It is the dead of winter and slush-dripping hunks of motorized metal litter the landscape, losing the battle against oxidization. All of the high priced temperamental machinery has long been put away, cowering from this harsh environment. But one unsuspecting salt encrusted silver coupe sits in the corner lot of a grocery store. Soft top stained with washer fluid and road brine, it is easy to overlook this car at first glance.
|Engine: A 3.8-liter turbocharged flat-six that makes 560 hp and 516 lb-ft of torque.
Transmission: Only available with a seven-speed PDK dual clutch transmission.
Fuel Economy: Rated at 17 mpg city and 24 mpg highway. We achieved an average of 17.4 mpg.
Price: Starts at $194,895 with our as-tested pricing bumping up to $199,485.
It isn’t an outrageous design with creases, vents and wings slathered on every available surface. But look a little closer and the shape is instantly recognizable. “Hey, is that a 911 out in this mess?” It sure is and not just any 911 either, this is the top-dog 2014 Porsche 911 Turbo S Cabriolet. Costing a hefty $199,485 as tested after destination charges, it may seem a bit nutty that we are in a supercar at this time of year, but that is exactly the point.
All Year Capabilities
Porsche wants to prove the 911 Turbo S is an all-year around supercar without compromises. With temperatures firmly stuck below the freezing mark and snow falling every other day, we got to test that claim to full effect. The end result was absolutely zero faults. We had no trouble with cold morning starts. There was never a hesitation, warning light or gearbox issue during our ten days with the car. For most cars this is expected, but remember, we are talking about a $200,000 supercar here. I’d like to see other high priced exotics behave this well in those conditions.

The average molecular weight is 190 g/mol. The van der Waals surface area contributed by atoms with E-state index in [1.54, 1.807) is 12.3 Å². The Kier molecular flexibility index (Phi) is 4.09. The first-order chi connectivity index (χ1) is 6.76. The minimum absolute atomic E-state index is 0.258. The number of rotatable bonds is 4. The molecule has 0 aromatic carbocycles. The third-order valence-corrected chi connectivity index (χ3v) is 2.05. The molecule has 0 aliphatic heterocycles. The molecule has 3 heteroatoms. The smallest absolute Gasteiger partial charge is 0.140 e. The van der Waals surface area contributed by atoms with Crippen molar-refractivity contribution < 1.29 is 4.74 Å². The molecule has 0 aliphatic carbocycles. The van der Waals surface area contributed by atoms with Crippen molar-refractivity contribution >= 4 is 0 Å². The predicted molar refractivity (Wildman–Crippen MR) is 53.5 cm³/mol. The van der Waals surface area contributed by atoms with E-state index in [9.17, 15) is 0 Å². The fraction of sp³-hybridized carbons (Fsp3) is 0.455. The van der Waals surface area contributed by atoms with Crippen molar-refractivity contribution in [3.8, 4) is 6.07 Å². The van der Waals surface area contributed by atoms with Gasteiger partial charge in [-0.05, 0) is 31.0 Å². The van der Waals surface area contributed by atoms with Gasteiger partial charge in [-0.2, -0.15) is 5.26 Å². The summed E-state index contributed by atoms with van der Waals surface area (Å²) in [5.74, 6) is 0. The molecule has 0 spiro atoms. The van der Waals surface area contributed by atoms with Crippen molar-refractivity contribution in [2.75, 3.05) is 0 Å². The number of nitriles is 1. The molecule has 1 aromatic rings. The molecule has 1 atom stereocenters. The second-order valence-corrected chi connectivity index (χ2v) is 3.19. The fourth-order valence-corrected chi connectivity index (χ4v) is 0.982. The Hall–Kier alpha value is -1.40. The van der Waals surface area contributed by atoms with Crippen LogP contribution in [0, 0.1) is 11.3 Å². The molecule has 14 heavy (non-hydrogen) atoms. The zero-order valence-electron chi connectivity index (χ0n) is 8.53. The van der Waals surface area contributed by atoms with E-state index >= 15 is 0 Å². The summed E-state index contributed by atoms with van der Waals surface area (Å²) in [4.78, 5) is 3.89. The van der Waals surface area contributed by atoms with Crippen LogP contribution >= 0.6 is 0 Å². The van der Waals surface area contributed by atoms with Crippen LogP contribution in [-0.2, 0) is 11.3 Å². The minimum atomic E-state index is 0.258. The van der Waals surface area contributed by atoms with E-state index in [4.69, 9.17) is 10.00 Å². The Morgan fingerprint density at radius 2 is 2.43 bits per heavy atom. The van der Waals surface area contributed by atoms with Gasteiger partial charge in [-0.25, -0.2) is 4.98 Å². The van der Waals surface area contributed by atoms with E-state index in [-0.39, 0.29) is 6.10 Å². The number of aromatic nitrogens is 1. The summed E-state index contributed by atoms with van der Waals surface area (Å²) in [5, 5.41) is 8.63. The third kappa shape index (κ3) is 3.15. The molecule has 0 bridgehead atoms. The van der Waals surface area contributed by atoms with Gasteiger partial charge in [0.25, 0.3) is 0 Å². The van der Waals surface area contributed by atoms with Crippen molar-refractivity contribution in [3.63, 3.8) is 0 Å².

The 911 Turbo may not be flashy and attention getting like a Ferrari 458 Italia or Audi R8, but that just makes it easier to blend into traffic and avoid the attention of law enforcement. That said, Porsche fans instantly recognized the 911 Turbo and more than once I was asked questions about it while stopped at the gas station.
Turbo Six Monster
Built on the Porsche’s 991 platform architecture, the Turbo and Turbo S join the 911 for 2014 and are based on the wide-body Carrera. At the heart of the Turbo is a 3.8 liter turbocharged flat-six making 560 hp and 516 lb-ft of torque in Turbo S form. To further enhance bragging rights, the S also features an over-boost feature that pushes torque up to 553 lb-ft. The 911 Turbo S is differentiated from regular Turbo models by the inclusion of standard active roll compensation (PDCC), ceramic brakes (PCCB), unique 20-inch wheels with center-lock hubs and LED headlights.
Saddening purists everywhere, but delighting race car drivers, the 911 Turbo is only available with Porsche’s seven-speed dual clutch PDK semi-automatic transmission. We get the outrage over the demise of a manual option in this car, but it is a sign of the times and in the quest for ultimate speed, nothing beats a dual-clutch transmission (DCT). And, if we are all going to be forced to change gears via a set of paddles, at least it is through arguably the best damn DCT on the market today.
Face Melting Acceleration